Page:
Game Review #205: Sundered: Eldritch Edition (Nintendo Switch)
Reviewer: Chad M.
Developer: Thunder Lotus Games
Publisher: Thunder Lotus Games
Category: Action, Adventure, Platformer, Multiplayer
Release Date: 12.21.2018
Price (at time of review): $19.99
Buy Sundered: Eldritch Edition from the Nintendo Switch eShop here.
With Strange Aeons Even Death May Die
The Metroidvania is not only loved by many, but a genre that has a lot of company on the eShop. The bestseller list always has this genre sprinkled throughout, and at this point, you really have to bring something new or find some way to stand out to bring in those gamers. Thunder Lotus Games’ first entry was Jotun, and now the Montreal-based studio had an idea for its sophomore attempt with Sundered: Eldritch Edition, mixing the Metroidvania genre with roguelike elements and a Lovecraftian horror twist.
As a lot of developers seem to do, they turned to Kickstarter for crowdfunding to help get the project going. They were seeking $25,000 CAD, and smashed that by 400%, hitting $202,102 CAD by 4,681 backers. So, let’s jump in and find out if this is one we all need to add to our collection, or if this will just be another Metroidvania that missed the mark.
Cthulhu & Friends Want To Hug It Out
The story starts off with off with our main protagonist, Eshe, a soon-to-be warrior. After being pulled into an ever-shifting underworld, Eshe encounters Trapezohedron, who grants her the powers to defend herself against the monsters she will face, and the two set off into the caves together. The story is then broken down and told in pieces, but never straightforward, as the story seems to take a slight back seat—though, overall, I like the story, just not as much how it’s laid out.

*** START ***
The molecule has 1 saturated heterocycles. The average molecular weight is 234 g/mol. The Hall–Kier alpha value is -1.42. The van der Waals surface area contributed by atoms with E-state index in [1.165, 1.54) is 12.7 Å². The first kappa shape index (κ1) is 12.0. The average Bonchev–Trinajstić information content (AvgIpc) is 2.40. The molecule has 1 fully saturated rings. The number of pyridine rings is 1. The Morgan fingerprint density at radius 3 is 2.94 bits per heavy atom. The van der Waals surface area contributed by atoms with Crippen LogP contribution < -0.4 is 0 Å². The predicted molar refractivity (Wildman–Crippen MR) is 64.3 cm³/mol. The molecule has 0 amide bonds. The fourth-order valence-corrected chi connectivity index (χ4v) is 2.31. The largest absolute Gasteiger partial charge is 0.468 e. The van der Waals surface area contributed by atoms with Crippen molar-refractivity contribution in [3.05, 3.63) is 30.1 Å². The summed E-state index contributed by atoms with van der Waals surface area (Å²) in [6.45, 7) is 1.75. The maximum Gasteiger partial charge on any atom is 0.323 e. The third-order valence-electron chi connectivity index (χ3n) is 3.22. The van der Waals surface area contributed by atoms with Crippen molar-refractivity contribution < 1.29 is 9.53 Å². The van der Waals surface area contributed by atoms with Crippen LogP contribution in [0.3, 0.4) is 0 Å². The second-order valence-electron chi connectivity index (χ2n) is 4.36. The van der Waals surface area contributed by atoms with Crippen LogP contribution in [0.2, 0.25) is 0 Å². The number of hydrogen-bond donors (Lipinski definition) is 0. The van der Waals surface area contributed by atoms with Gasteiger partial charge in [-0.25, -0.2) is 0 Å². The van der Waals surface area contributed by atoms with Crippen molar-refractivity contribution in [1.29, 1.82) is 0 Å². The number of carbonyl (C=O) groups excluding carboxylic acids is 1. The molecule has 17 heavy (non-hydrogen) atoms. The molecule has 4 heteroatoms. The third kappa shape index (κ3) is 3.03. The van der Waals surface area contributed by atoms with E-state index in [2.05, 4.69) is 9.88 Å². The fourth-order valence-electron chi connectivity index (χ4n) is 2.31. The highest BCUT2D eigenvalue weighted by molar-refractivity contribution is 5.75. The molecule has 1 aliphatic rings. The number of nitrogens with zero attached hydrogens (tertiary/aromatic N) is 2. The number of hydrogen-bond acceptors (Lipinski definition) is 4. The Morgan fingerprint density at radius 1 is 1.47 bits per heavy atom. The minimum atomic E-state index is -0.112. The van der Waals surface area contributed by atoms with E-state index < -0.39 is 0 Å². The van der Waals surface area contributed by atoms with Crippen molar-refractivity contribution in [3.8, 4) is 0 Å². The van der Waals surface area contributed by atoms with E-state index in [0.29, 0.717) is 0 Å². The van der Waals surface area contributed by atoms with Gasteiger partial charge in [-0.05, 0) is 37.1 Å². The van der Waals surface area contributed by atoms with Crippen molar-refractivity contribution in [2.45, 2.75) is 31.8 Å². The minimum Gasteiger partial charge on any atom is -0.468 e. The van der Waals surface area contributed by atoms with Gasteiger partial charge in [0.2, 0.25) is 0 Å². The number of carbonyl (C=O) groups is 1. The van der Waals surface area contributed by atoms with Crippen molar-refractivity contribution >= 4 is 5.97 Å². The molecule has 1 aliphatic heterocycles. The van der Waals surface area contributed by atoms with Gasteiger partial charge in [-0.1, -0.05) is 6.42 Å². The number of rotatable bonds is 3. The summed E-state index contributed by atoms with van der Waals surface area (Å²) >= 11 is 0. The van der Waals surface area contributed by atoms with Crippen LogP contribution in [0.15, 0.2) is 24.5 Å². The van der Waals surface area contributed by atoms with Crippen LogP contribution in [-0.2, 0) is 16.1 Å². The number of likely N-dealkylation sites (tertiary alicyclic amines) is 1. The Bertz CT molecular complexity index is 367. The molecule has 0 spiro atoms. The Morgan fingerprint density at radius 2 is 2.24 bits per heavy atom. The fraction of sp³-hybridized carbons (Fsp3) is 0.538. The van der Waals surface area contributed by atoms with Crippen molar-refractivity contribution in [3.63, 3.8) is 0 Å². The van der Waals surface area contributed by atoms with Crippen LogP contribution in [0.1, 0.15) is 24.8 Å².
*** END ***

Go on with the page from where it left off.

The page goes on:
Trapezohedron explains to Eshe that their civilization, known as Eschaton, was at war with a force known as the Valkyries, who used advanced technology to battle the magic of the Eschanton. What’s left after their war is both sides being either monsters or warped mutated beings that are left wandering the caves. You acquire Valkyrie tech, as well as finding Elder Shards, to help you battle the monsters. You can use the shards to corrupt your abilities—at the risk of your humanity—to becomes more powerful, or you can destroy the shards, upgrading you base stats. There are three endings, but after 16 hours of gameplay, I got one ending done for now—but as you can see, there is plenty of replay value here. But it was kind of a drag finding out that replaying it and choosing a different path would only give me a different ending, not a different overall experience, as I feel a lot of the story elements have been done before, so I was hoping this would help it stand out from the pack.
Slicing Monsters Throats Is Such Sweet Sorrow
This is where things are going to get a little tricky, as I judge the game on its own merits, but I can’t help but know the competition that Sundered faces. The controls are done very well and the mechanics felt solid, no matter if I was fighting hordes of monsters piling up on me, or jumping all over and acquiring abilities like grappling and much more, as this always felt fluid and very well-done. The A button allows you to dodge roll, which gives you a small window of invincibility. You will get an air dash along the way also. Chain combo attacks together and you will build up a massive power attack that will be very helpful in demolishing these ugly bastards. You will also find and unlock a powerful energy cannon, which is some of that Valkyrie tech we spoke about before.